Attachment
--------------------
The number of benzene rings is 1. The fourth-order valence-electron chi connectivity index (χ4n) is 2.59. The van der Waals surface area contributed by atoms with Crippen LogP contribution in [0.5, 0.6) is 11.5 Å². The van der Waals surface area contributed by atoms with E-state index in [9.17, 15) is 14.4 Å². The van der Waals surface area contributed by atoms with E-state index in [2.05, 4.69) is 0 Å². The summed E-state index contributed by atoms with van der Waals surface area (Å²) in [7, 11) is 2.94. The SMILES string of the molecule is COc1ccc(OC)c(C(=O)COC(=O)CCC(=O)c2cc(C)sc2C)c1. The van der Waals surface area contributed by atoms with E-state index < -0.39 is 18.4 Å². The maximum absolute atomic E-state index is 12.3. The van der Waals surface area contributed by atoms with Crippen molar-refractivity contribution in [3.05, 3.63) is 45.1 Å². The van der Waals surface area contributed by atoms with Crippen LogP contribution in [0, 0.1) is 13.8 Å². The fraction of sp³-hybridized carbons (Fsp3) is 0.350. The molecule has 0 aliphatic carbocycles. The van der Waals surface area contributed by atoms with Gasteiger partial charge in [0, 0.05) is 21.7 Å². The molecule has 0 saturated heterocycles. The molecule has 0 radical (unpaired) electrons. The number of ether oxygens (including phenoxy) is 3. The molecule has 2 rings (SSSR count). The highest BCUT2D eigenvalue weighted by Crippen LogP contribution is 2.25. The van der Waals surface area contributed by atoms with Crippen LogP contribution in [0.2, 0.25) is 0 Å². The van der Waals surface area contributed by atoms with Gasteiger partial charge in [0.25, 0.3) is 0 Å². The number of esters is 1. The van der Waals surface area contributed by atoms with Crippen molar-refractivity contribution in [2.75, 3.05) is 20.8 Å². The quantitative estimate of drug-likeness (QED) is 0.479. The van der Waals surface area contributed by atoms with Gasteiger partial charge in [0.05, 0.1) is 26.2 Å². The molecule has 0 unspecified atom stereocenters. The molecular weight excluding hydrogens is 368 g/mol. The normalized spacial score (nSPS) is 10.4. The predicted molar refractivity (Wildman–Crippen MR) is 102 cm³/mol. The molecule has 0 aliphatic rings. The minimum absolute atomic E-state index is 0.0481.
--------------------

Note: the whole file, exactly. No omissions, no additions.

The number of benzene rings is 1. The fourth-order valence-electron chi connectivity index (χ4n) is 2.59. The van der Waals surface area contributed by atoms with Crippen LogP contribution in [0.5, 0.6) is 11.5 Å². The van der Waals surface area contributed by atoms with E-state index in [9.17, 15) is 14.4 Å². The van der Waals surface area contributed by atoms with E-state index in [2.05, 4.69) is 0 Å². The summed E-state index contributed by atoms with van der Waals surface area (Å²) in [7, 11) is 2.94. The SMILES string of the molecule is COc1ccc(OC)c(C(=O)COC(=O)CCC(=O)c2cc(C)sc2C)c1. The van der Waals surface area contributed by atoms with E-state index < -0.39 is 18.4 Å². The maximum absolute atomic E-state index is 12.3. The van der Waals surface area contributed by atoms with Crippen molar-refractivity contribution in [3.05, 3.63) is 45.1 Å². The van der Waals surface area contributed by atoms with Crippen LogP contribution in [0, 0.1) is 13.8 Å². The fraction of sp³-hybridized carbons (Fsp3) is 0.350. The molecule has 0 aliphatic carbocycles. The van der Waals surface area contributed by atoms with Gasteiger partial charge in [0, 0.05) is 21.7 Å². The molecule has 0 saturated heterocycles. The molecule has 0 radical (unpaired) electrons. The number of ether oxygens (including phenoxy) is 3. The molecule has 2 rings (SSSR count). The highest BCUT2D eigenvalue weighted by Crippen LogP contribution is 2.25. The van der Waals surface area contributed by atoms with Crippen LogP contribution in [0.2, 0.25) is 0 Å². The van der Waals surface area contributed by atoms with Gasteiger partial charge in [0.25, 0.3) is 0 Å². The number of esters is 1. The van der Waals surface area contributed by atoms with Crippen molar-refractivity contribution in [2.75, 3.05) is 20.8 Å². The quantitative estimate of drug-likeness (QED) is 0.479. The van der Waals surface area contributed by atoms with Gasteiger partial charge in [0.05, 0.1) is 26.2 Å². The molecule has 0 unspecified atom stereocenters. The molecular weight excluding hydrogens is 368 g/mol. The normalized spacial score (nSPS) is 10.4. The predicted molar refractivity (Wildman–Crippen MR) is 102 cm³/mol. The molecule has 0 aliphatic rings. The minimum absolute atomic E-state index is 0.0481.